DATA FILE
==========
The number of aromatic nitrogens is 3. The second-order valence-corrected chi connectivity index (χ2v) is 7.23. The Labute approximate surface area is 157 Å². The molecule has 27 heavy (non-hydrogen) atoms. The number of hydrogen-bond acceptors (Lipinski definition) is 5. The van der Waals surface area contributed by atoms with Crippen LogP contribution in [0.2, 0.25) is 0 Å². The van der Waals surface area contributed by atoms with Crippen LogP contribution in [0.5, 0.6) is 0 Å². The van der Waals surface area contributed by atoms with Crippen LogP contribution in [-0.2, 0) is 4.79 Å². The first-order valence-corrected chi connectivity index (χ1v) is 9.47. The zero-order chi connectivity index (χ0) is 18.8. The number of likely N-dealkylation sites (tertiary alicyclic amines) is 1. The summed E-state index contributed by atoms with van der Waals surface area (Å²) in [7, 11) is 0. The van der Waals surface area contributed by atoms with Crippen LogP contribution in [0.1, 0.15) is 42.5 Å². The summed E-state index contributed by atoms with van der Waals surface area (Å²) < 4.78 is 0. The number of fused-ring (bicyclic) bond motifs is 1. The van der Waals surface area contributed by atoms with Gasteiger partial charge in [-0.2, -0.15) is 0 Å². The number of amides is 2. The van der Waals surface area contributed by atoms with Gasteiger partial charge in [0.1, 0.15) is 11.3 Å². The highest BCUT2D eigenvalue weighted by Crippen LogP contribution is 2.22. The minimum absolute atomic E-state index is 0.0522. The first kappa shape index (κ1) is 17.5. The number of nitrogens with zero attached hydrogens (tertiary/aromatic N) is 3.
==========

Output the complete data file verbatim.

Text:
The number of aromatic nitrogens is 3. The second-order valence-corrected chi connectivity index (χ2v) is 7.23. The Labute approximate surface area is 157 Å². The molecule has 27 heavy (non-hydrogen) atoms. The number of hydrogen-bond acceptors (Lipinski definition) is 5. The van der Waals surface area contributed by atoms with Crippen LogP contribution in [0.2, 0.25) is 0 Å². The van der Waals surface area contributed by atoms with Crippen LogP contribution in [0.5, 0.6) is 0 Å². The van der Waals surface area contributed by atoms with Crippen LogP contribution in [-0.2, 0) is 4.79 Å². The first-order valence-corrected chi connectivity index (χ1v) is 9.47. The zero-order chi connectivity index (χ0) is 18.8. The number of likely N-dealkylation sites (tertiary alicyclic amines) is 1. The summed E-state index contributed by atoms with van der Waals surface area (Å²) in [7, 11) is 0. The van der Waals surface area contributed by atoms with Crippen LogP contribution in [0.1, 0.15) is 42.5 Å². The summed E-state index contributed by atoms with van der Waals surface area (Å²) < 4.78 is 0. The number of fused-ring (bicyclic) bond motifs is 1. The van der Waals surface area contributed by atoms with Gasteiger partial charge in [-0.2, -0.15) is 0 Å². The number of amides is 2. The van der Waals surface area contributed by atoms with Gasteiger partial charge in [0.1, 0.15) is 11.3 Å². The highest BCUT2D eigenvalue weighted by Crippen LogP contribution is 2.22. The minimum absolute atomic E-state index is 0.0522. The first kappa shape index (κ1) is 17.5. The number of nitrogens with zero attached hydrogens (tertiary/aromatic N) is 3.